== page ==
The Book of Revelation as a Work of Devotion


Last week, we announced a new verse-by-verse commentary series from respected biblical scholar Grant Osborne. As a culmination of his life’s ministry, Osborne is bringing his theological acumen to an accessible, application-focused commentary. The Osborne New Testament Commentaries are for people seeking a straightforward explanation of the text in its context, avoiding both oversimplification and technical complexity. Osborne brings out the riches of the New Testament, making each book accessible for pastors and all who consider themselves students of Scripture.

VBV 19_RevOne of most difficult challenges facing an author of an accessible commentary like these is bridging the message of Scripture in its ancient context with what it means for us today. The book of Revelation provides numerous opportunities for divergent interpretation but Osborne cuts through the confusion and offers a clear exposition of the book.  In this excerpt from Revelation Verse by VerseOsborne urges us to see Revelation as highly devotional:

John Blesses the Reader and the Heeder (Revelation 1:3)

The seven beatitudes, or blessings, in the book are linked to the ethical purpose of the visions, with some challenging to persevere and live exemplary lives (Rev 1:3; 16:15; 22:7) and others promising future rewards for doing so (Rev 14:13; 19:9; 20:6; 22:14). The meaning of “blessed are” is the same as in the Sermon on the Mount (Matt 5:3–12): “God blesses those who . . . .” The emphasis is on reading the prophecies in a church setting. The “reader” refers to the official reader in the service. In the second century, this person was a church officer, and in synagogues there were five readers for festivals and seven for the Sabbath. At times a rabbi would read a passage and then preach on it like Jesus did in Luke 4:16–30. The important thing to note is that this book was treated as Scripture from the start. It is sad that in many churches today the reading of Scripture is falling by the wayside. I have even heard it said that we must limit oral reading because Scripture is boring! We are dealing with the only eternal truth we have—the Word of God! We must recover the privilege and excitement of letting God speak in our services by reading his written Word as an act of worship.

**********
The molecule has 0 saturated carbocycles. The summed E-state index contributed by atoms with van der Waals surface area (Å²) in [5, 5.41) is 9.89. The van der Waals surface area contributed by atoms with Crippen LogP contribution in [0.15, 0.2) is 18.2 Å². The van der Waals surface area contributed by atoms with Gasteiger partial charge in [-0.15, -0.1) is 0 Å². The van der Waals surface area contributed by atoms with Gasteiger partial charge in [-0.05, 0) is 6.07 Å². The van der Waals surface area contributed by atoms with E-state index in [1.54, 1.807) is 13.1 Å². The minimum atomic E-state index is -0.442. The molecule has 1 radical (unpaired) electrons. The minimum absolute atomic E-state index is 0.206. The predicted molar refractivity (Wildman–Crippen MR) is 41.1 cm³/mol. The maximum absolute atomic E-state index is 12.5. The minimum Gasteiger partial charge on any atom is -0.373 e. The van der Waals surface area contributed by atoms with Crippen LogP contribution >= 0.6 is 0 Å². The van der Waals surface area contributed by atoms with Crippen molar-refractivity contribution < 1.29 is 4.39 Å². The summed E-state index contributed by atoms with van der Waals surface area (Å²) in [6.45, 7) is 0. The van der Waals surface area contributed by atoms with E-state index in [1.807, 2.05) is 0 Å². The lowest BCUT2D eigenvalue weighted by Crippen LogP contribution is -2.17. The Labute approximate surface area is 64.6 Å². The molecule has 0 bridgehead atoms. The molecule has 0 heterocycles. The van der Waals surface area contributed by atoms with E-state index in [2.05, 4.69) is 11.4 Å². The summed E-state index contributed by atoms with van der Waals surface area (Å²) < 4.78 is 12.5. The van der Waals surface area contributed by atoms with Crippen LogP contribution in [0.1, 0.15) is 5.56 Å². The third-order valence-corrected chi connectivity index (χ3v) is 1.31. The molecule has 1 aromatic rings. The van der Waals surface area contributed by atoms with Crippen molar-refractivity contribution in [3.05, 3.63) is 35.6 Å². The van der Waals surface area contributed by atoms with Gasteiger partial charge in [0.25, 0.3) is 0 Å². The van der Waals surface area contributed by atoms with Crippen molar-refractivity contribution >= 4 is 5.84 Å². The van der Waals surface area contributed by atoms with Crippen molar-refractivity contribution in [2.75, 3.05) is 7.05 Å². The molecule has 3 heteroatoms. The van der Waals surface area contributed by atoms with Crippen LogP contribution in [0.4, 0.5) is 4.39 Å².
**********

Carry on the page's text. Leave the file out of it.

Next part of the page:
The second divine blessing in this verse falls on those who listen and live by the exhortations. This dual injunction to hear and keep occurs often in the NT (e.g., John 4:42; 8:38; 12:47; 14:23–24). In this book it is a key formula in the seven letters—“Let the one who has an ear hear what the Spirit says” (2:7, 11, 17, 29; 3:6, 12–13, 21–22)—and occurs frequently elsewhere (3:3; 12:17; 14:12; 16:15; 22:7, 9). We persevere by remaining faithful to God’s required lifestyle. These visions are not cute stories or imaginative fictions meant to entertain. This is a prophetic book of comfort (to the saved) and warning (to the unsaved) that calls the saints to accountability. Moreover, it is not enough just to “hear” these truths; until one “keeps” or obeys them, the Christian is disobedient to God and headed for judgment.

The reason for the special seriousness of this injunction is because “the time is near.” As in verse 1, the emphasis is on the imminence of the final events of human history. In fact, the book is framed by warnings regarding the imminent eschaton (end times; here and in 22:10). The nearness of the Lord’s return appears frequently in the NT as a call to live responsibly toward God and Christ. Since Christ could appear at any minute, we must live decisively and completely for God.

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The first six volumes in the Osborne New Testament Commentaries are now available for pre-order—get these accessible, application-focused commentaries today!